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Engineering Professor Explores Underwater Wireless Communications


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bow and railing of The RMS Titanic

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Northeastern University professor Milica Stojanovic says the discovery of the Titanic in 1985 underscored the need for underwater wireless communications technology. "When the Titanic sank, people knew approximately where it went down, but it wasn't until Woods Hole designed that small robotic vehicle that we knew the truth," Stojanovic says. "When that robot was sent down, it was attached to a long cable connecting it to a surface ship. The cables are very expensive and heavy, and they limit the movement of the robot."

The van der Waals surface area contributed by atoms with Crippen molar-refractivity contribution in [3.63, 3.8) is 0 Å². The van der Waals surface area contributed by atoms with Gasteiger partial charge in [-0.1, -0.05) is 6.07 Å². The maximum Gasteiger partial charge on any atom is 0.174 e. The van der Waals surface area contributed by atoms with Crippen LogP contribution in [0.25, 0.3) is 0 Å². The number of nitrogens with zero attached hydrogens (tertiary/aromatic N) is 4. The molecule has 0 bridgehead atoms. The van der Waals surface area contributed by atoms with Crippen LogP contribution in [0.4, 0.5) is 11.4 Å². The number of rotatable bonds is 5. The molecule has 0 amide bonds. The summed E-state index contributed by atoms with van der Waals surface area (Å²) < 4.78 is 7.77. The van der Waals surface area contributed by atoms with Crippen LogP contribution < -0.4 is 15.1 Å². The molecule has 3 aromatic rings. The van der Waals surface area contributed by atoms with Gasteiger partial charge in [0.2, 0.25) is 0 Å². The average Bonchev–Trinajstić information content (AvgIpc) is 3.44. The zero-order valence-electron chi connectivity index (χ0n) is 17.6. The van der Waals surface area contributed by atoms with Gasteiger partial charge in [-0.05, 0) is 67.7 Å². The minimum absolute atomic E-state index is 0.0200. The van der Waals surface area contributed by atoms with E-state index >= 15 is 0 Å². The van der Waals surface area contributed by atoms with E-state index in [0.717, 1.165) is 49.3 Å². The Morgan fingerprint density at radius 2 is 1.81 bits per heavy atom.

Professor Stojanovic says there are applications that would benefit from the ability to communicate underwater without cables, including pollution control, climate recoding, ocean monitoring for natural disturbances, and the detection of objects on the ocean floor. She says that communicating through water is difficult, as water slows down the signal propagation and creates background noises and echoes, all of which she is working to solve. Stojanovic is trying to create clearer signals through "equalization," as well as developing underwater networks that mimic the communication networks on land.

From Northeastern University News
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Abstracts Copyright © 2009 Information Inc., Bethesda, Maryland, USA


 

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